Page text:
When I first began covering Candela and the company’s flying electric boats, I thought it was pretty cool tech that only a few people could ever dream of experiencing. Fast forward to a few days ago when I was flying above the water around a Swedish archipelago, contemplating how the twists and turns of life had taken me here.
I’m now a firm believer in hydrofoil electric boats as one of the best ways to bring efficient electric boating to the world’s lakes, rivers, bays, seas, and other waterways in order to replace gas-powered boats. And it’s only partly because of how much fun these things are!
Electric boating has a lot of advantages: Electric boats are cleaner and quieter, making for a more peaceful afternoon on the water. They require less maintenance, making electric boats cheaper to operate in the long run. And they are simply more enjoyable to use when you don’t have to worry about all the hassles of a gas engine.
The major downside is that boats simply aren’t a very efficient form of transportation. Moving all of that water out of the way requires either a lot of fossil fuels or a lot of battery. That’s a major reason why gasoline’s higher-energy density has won out for so long on the water. Small batteries just don’t go very far on water, and big batteries are expensive.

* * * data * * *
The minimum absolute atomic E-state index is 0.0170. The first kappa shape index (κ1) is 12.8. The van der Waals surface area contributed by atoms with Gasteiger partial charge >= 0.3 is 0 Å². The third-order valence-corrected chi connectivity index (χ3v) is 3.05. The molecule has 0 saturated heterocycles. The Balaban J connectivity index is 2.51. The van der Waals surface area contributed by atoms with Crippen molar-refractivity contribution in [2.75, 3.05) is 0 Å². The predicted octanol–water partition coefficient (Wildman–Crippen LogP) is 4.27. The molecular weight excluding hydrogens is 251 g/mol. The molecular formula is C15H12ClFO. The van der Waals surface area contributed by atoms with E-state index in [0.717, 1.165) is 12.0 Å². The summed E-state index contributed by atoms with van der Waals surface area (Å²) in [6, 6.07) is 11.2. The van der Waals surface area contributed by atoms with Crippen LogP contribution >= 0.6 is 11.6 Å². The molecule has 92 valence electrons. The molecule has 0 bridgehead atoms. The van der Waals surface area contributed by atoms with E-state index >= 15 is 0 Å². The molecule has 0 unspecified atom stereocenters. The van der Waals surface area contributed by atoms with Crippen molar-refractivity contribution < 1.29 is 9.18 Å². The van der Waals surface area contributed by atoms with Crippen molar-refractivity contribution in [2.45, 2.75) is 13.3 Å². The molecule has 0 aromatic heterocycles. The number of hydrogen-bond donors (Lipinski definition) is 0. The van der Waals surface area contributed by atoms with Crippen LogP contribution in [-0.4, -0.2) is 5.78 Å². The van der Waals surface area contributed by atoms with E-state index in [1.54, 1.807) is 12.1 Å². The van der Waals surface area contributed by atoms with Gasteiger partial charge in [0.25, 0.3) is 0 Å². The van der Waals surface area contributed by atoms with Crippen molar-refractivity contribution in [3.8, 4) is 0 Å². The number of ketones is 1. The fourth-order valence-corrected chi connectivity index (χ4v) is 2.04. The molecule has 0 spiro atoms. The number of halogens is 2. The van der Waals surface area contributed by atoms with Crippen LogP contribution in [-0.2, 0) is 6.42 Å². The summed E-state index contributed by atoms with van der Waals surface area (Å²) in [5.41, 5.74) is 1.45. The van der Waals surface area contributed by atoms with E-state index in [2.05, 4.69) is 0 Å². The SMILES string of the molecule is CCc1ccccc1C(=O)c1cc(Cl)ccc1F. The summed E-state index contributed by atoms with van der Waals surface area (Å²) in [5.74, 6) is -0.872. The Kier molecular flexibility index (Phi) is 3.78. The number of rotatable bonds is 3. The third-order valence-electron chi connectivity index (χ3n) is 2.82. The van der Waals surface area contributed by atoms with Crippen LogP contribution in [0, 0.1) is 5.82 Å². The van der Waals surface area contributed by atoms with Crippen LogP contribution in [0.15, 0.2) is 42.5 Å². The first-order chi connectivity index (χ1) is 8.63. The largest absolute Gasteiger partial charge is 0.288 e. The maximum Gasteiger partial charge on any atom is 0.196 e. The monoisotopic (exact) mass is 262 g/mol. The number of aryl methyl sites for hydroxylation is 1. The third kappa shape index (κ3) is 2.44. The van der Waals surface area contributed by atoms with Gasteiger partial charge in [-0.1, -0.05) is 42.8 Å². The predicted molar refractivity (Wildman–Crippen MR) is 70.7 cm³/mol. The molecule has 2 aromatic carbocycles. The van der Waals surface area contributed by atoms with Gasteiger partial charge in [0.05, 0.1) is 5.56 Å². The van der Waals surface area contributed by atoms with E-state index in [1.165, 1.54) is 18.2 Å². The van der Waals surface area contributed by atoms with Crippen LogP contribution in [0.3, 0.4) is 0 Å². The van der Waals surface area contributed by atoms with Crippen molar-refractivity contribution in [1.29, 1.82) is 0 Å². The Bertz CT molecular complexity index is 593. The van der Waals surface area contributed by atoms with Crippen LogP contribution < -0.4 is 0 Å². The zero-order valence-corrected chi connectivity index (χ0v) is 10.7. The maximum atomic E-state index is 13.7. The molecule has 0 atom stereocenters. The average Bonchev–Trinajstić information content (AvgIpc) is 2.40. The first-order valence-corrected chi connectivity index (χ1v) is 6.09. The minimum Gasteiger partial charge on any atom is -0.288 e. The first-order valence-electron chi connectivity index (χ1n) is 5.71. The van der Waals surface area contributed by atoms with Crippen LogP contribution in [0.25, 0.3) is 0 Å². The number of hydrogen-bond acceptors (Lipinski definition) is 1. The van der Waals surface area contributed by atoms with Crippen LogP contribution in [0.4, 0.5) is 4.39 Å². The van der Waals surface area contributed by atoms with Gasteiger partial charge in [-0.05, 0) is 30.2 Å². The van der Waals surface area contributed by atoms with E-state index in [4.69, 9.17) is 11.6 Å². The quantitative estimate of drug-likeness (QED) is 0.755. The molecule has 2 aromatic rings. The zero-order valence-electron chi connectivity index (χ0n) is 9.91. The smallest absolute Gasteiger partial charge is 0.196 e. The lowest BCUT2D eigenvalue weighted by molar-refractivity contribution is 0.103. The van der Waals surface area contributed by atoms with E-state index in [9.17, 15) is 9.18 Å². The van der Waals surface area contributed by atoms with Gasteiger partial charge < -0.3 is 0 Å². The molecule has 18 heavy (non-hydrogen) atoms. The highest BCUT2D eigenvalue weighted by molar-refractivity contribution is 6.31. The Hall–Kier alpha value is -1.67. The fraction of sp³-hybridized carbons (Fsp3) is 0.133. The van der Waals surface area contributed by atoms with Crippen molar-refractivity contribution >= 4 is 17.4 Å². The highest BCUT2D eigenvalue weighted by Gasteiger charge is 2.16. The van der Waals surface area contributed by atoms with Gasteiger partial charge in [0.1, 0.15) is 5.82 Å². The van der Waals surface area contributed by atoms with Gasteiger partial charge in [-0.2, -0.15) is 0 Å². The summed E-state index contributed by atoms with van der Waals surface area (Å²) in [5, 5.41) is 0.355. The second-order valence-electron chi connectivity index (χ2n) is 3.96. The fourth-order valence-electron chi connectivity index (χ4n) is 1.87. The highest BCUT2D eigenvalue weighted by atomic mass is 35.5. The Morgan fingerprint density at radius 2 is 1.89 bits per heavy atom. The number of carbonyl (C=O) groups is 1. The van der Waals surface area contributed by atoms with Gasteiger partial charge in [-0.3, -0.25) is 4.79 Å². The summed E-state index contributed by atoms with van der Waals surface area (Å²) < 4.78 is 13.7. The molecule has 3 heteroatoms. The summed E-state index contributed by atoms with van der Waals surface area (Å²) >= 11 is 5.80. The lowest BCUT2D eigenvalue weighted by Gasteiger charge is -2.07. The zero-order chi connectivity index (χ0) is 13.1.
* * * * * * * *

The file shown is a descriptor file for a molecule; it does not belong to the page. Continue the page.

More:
But Candela has solved that problem by making its boats much more efficient. The key was simply to take them out of the water and fly above the surface.
Check out my video below showing my first test ride of the Candela C7, a flying electric boat!
Candela’s hydrofoil electric boats actually lift the hull entirely out of the water, flying at around 70 cm (just over 2 feet) above the surface.
The Candela C-7 boat that I tested was produced nearly entirely from carbon fiber, making it ultra lightweight. With less weight and considerably less drag, the boat flies easily and makes its 40 kWh battery last much longer than it would on any typical planing boat.
But the most beautiful thing about the C7 is just how easy it is to use.
Hydrofoils are tricky things. The C7 flies on a pair of them, but it’s not naturally stable like that. Just like a fighter jet, computers are constantly adjusting the control surfaces to keep the boat flying true.
To the unassuming captain (me, in this case), it feels as easy as pushing a button. I simply grab a handful of throttle and shove the lever forward. That’s where the countless hours of engineering and programming kick in, with the Candela team having designed the flight control system to automatically lift the boat up and out of the water at around 15 knots.